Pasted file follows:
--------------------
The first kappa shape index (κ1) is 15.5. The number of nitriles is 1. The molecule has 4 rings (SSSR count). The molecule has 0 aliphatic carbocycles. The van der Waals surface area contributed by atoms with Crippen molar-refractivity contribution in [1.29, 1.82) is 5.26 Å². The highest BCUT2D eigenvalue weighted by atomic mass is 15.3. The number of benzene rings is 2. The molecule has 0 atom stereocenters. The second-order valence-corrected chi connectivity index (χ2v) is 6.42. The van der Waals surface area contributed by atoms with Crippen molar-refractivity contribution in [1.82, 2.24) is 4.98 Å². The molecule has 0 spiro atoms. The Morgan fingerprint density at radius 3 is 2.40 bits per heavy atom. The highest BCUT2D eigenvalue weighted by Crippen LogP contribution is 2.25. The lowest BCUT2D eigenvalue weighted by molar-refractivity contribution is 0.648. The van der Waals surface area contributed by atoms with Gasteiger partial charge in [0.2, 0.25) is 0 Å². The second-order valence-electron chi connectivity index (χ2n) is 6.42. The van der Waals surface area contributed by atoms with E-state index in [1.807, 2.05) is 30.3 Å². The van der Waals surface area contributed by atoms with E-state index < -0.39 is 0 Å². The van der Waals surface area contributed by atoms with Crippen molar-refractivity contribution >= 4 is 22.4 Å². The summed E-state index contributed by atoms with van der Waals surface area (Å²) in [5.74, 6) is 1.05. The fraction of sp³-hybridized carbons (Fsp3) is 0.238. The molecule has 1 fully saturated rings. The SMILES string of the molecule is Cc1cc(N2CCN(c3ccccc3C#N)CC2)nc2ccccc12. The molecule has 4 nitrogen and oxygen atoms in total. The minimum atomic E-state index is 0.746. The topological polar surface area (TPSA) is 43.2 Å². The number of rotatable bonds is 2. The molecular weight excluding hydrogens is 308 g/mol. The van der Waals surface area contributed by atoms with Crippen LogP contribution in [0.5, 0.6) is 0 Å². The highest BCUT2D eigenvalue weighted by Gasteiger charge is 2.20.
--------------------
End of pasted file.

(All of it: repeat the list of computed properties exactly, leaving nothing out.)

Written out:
The first kappa shape index (κ1) is 15.5. The number of nitriles is 1. The molecule has 4 rings (SSSR count). The molecule has 0 aliphatic carbocycles. The van der Waals surface area contributed by atoms with Crippen molar-refractivity contribution in [1.29, 1.82) is 5.26 Å². The highest BCUT2D eigenvalue weighted by atomic mass is 15.3. The number of benzene rings is 2. The molecule has 0 atom stereocenters. The second-order valence-corrected chi connectivity index (χ2v) is 6.42. The van der Waals surface area contributed by atoms with Crippen molar-refractivity contribution in [1.82, 2.24) is 4.98 Å². The molecule has 0 spiro atoms. The Morgan fingerprint density at radius 3 is 2.40 bits per heavy atom. The highest BCUT2D eigenvalue weighted by Crippen LogP contribution is 2.25. The lowest BCUT2D eigenvalue weighted by molar-refractivity contribution is 0.648. The van der Waals surface area contributed by atoms with Gasteiger partial charge in [0.2, 0.25) is 0 Å². The second-order valence-electron chi connectivity index (χ2n) is 6.42. The van der Waals surface area contributed by atoms with E-state index in [1.807, 2.05) is 30.3 Å². The van der Waals surface area contributed by atoms with E-state index < -0.39 is 0 Å². The van der Waals surface area contributed by atoms with Crippen molar-refractivity contribution >= 4 is 22.4 Å². The summed E-state index contributed by atoms with van der Waals surface area (Å²) in [5.74, 6) is 1.05. The fraction of sp³-hybridized carbons (Fsp3) is 0.238. The molecule has 1 fully saturated rings. The SMILES string of the molecule is Cc1cc(N2CCN(c3ccccc3C#N)CC2)nc2ccccc12. The molecule has 4 nitrogen and oxygen atoms in total. The minimum atomic E-state index is 0.746. The topological polar surface area (TPSA) is 43.2 Å². The number of rotatable bonds is 2. The molecular weight excluding hydrogens is 308 g/mol. The van der Waals surface area contributed by atoms with Crippen LogP contribution in [0.5, 0.6) is 0 Å². The highest BCUT2D eigenvalue weighted by Gasteiger charge is 2.20.